How to Begin a Professional Career as a Occupational Therapist

How to Begin a Professional Occupational Therapist

Occupational Therapists: A Quick Look
Median Salary$75,400 per annum
Entry-level educationMaster’s degree
On-the-job trainingNo
Primary employersMedical clinics
Number of positions (U.S.)113,200
Job Growth (2012-2022)29% (Faster than national average)
New positions (2012-2022)+32,800

What Is An Occupational Therapist?

Occupational therapists work with patients to help them through injuries, disabilities, or illnesses that are affecting their everyday activities. Read more.


The median occupational therapy salary was $75,400 per year according to a 2012 study by the National Bureau of Labor Statistics. Read more.

Becoming An Occupational Therapist

Occupational therapists must possess a Master’s degree in occupational therapy. Occupational therapists must also become licensed within the state where they’re practicing. Discover How to Begin a Professional Occupational Therapist here. Read more.

See our listing of the top occupational therapy schools in the U.S.

Job Outlook

The job outlook for occupational therapists is very good, with a projected job growth of 29% from 2012-2022. Read more.

Occupational Therapist Salary How much do occupational therapists make? The median annual occupational therapist salary was $75,400 according to numbers taken by the BLS in May 2012. The highest earning 10% of occupational therapists earned $107,070 or more, while the lowest earning 10% earned $50,500 or less.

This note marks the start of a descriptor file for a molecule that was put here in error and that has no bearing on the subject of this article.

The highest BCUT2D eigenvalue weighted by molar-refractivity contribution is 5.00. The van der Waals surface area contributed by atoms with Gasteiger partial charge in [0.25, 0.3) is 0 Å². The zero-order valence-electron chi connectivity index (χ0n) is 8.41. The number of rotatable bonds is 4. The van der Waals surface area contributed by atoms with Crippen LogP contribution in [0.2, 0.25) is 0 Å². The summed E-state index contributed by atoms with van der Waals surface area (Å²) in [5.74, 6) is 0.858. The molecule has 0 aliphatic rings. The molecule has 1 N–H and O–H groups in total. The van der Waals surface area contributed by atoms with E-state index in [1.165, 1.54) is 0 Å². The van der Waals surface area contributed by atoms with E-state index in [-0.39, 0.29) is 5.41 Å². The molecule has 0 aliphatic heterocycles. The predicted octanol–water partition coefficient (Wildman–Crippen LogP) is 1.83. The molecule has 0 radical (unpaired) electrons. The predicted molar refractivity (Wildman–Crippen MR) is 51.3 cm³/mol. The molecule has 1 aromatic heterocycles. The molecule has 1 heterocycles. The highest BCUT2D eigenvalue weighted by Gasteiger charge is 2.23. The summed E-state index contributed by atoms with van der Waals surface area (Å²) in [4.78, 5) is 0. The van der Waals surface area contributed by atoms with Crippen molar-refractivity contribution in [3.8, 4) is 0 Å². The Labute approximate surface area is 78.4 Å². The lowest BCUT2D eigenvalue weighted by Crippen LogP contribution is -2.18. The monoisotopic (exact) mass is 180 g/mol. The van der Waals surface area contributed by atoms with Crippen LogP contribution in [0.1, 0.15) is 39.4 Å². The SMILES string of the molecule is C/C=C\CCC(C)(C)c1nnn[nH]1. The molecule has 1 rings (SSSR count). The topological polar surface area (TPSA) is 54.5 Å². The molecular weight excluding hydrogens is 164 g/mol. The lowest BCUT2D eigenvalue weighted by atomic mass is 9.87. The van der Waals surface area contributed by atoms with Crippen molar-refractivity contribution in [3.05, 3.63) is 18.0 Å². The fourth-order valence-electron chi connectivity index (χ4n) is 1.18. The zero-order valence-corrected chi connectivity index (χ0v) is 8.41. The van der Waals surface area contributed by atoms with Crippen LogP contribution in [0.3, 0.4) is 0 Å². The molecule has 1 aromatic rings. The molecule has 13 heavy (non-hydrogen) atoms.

Job Outlook Job positions for occupational therapists are expected to grow 29% from 2012-2022, from 113,200 to 146,000. This figure far exceeds the national average of growth for all occupations which is projected at 11%. In the coming years, occupational therapists will continue to have an important role in hospitals, helping individuals through treatment and the extensive recovery process. In addition, growth in the occupational therapy profession will be fueled by an aging population that will need assistance in order to remain active in their later years. Occupational therapists will not only assist senior citizens in maintaining their independence , but they’re an important part of the treatment and recovery process for elderly individuals suffering from Alzheimer’s, cerebral palsy, Parkinson’s, osteoarthritis, and a host of other issues associated with old age. Additionally, advances in medical technology will increase the number of individuals surviving with critical health issues and many of these individuals will likely need extensive therapy, further increasing demand for occupational therapists in the coming decade.


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